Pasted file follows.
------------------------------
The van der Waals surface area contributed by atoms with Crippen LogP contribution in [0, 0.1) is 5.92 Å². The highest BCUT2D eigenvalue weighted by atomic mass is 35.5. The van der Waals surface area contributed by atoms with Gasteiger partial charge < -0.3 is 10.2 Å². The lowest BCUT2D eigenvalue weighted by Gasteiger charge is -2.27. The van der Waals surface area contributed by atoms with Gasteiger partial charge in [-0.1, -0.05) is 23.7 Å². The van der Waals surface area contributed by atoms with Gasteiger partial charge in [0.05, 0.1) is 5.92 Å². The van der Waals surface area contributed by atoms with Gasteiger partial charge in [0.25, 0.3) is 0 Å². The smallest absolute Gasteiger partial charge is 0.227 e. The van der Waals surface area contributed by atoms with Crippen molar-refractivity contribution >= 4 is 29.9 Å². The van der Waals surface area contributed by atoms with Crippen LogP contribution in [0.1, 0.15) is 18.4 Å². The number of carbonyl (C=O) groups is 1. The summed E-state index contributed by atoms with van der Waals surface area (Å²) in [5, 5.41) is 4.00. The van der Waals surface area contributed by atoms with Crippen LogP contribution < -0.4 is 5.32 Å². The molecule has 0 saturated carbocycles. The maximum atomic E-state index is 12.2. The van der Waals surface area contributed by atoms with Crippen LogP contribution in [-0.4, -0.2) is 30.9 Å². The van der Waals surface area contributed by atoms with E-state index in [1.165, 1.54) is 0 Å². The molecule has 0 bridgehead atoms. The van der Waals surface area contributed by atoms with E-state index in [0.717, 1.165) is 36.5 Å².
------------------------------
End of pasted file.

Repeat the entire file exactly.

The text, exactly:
The van der Waals surface area contributed by atoms with Crippen LogP contribution in [0, 0.1) is 5.92 Å². The highest BCUT2D eigenvalue weighted by atomic mass is 35.5. The van der Waals surface area contributed by atoms with Gasteiger partial charge < -0.3 is 10.2 Å². The lowest BCUT2D eigenvalue weighted by Gasteiger charge is -2.27. The van der Waals surface area contributed by atoms with Gasteiger partial charge in [-0.1, -0.05) is 23.7 Å². The van der Waals surface area contributed by atoms with Gasteiger partial charge in [0.05, 0.1) is 5.92 Å². The van der Waals surface area contributed by atoms with Gasteiger partial charge in [0.25, 0.3) is 0 Å². The smallest absolute Gasteiger partial charge is 0.227 e. The van der Waals surface area contributed by atoms with Crippen molar-refractivity contribution >= 4 is 29.9 Å². The van der Waals surface area contributed by atoms with Crippen LogP contribution in [0.1, 0.15) is 18.4 Å². The number of carbonyl (C=O) groups is 1. The summed E-state index contributed by atoms with van der Waals surface area (Å²) in [5, 5.41) is 4.00. The van der Waals surface area contributed by atoms with Crippen LogP contribution < -0.4 is 5.32 Å². The molecule has 0 saturated carbocycles. The maximum atomic E-state index is 12.2. The van der Waals surface area contributed by atoms with Crippen LogP contribution in [-0.4, -0.2) is 30.9 Å². The van der Waals surface area contributed by atoms with E-state index in [1.165, 1.54) is 0 Å². The molecule has 0 bridgehead atoms. The van der Waals surface area contributed by atoms with E-state index in [0.717, 1.165) is 36.5 Å².